Effects of Intrusive Worrying in Primary insomnia

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Effects of intrusive worrying in Primary insomnia

An examination of primary insomnia and normal sleepers was conducted to inquire if intrusive worrying serves as consequences of sleep disturbance. According to Medscape, Primary insomnia is sleeplessness that is not attributable to a medical, psychiatric, or environmental cause. The Diagnostic and Statistical Manual of Mental Disorder, Fourth Edition, Text Revision (DSM-IV-TR) set forth five diagnostic criteria for primary insomnia. The main symptom according to the DSM-IV-TR is difficulty initiating or maintaining sleep, or suffering from non restorative sleep, for at least one month. About.com defines intrusive thoughts as thoughts that are unwanted, feel uncontrollable, and often pertain to disturbing or distressing themes, such as: worrying constantly about something bad will happen.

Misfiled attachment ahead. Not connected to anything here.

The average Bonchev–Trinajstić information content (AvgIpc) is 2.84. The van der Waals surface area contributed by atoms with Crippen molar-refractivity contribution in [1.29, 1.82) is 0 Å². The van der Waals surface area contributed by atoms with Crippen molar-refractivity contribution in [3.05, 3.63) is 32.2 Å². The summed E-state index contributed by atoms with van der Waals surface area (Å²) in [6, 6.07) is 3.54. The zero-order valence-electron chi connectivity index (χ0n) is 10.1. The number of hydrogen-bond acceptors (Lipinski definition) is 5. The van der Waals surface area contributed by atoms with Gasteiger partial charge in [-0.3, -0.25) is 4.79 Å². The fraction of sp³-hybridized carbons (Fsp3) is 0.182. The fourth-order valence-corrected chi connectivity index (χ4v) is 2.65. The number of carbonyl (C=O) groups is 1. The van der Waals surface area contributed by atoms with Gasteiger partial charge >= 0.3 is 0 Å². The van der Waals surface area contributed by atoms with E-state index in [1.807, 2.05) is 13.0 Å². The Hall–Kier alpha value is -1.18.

Primary insomnia patients engage in a fury of thought battle at night. These thought battles are likely to stimulate additional worrisome behavior and maintain sleep disturbance. A frequent answer giving by patients with intrusive thinking is “my mind keeps racing.” There is widespread acceptance that intrusive thinking at bedtime characterizes Primary insomnia (e.g. Borkovec, 1982). Despite evidence of; mental events disrupting sleep, Primary insomnia patients description of pre-sleep thoughts as intrusive, uncontrollable and negative (Harvey, 2000; Kuisk, Bertelson, & Walsh, 1989), and attributing sleeping difficulties to intrusions (Broman & Hetta, 1994; Espie, Brooks, & Lindsay, 1989; Lichstein & Rosenthal, 1980; Nicassio, Mendlowitz, Fussell, & Petras, 1985), theoretical explanations for why intrusive pre-sleep thinking characterizes primary insomnia remain lacking (Waine, Broomfiel...

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